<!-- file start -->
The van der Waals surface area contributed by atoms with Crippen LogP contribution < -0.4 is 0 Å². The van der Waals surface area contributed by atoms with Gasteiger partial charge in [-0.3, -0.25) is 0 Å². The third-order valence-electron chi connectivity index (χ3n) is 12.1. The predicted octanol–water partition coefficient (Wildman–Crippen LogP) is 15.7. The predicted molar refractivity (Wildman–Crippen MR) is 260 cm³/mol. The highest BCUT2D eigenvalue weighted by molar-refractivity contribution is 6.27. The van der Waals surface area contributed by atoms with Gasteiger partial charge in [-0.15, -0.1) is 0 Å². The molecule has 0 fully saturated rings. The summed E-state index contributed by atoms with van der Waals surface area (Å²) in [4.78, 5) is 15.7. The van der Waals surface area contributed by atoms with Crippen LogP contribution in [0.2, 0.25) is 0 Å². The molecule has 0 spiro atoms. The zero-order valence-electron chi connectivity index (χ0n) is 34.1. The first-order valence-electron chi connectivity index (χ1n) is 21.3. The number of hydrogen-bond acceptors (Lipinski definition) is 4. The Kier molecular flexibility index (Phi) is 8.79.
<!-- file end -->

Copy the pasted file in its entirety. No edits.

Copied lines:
The van der Waals surface area contributed by atoms with Crippen LogP contribution < -0.4 is 0 Å². The van der Waals surface area contributed by atoms with Gasteiger partial charge in [-0.3, -0.25) is 0 Å². The third-order valence-electron chi connectivity index (χ3n) is 12.1. The predicted octanol–water partition coefficient (Wildman–Crippen LogP) is 15.7. The predicted molar refractivity (Wildman–Crippen MR) is 260 cm³/mol. The highest BCUT2D eigenvalue weighted by molar-refractivity contribution is 6.27. The van der Waals surface area contributed by atoms with Gasteiger partial charge in [-0.15, -0.1) is 0 Å². The molecule has 0 fully saturated rings. The summed E-state index contributed by atoms with van der Waals surface area (Å²) in [4.78, 5) is 15.7. The van der Waals surface area contributed by atoms with Crippen LogP contribution in [0.2, 0.25) is 0 Å². The molecule has 0 spiro atoms. The zero-order valence-electron chi connectivity index (χ0n) is 34.1. The first-order valence-electron chi connectivity index (χ1n) is 21.3. The number of hydrogen-bond acceptors (Lipinski definition) is 4. The Kier molecular flexibility index (Phi) is 8.79.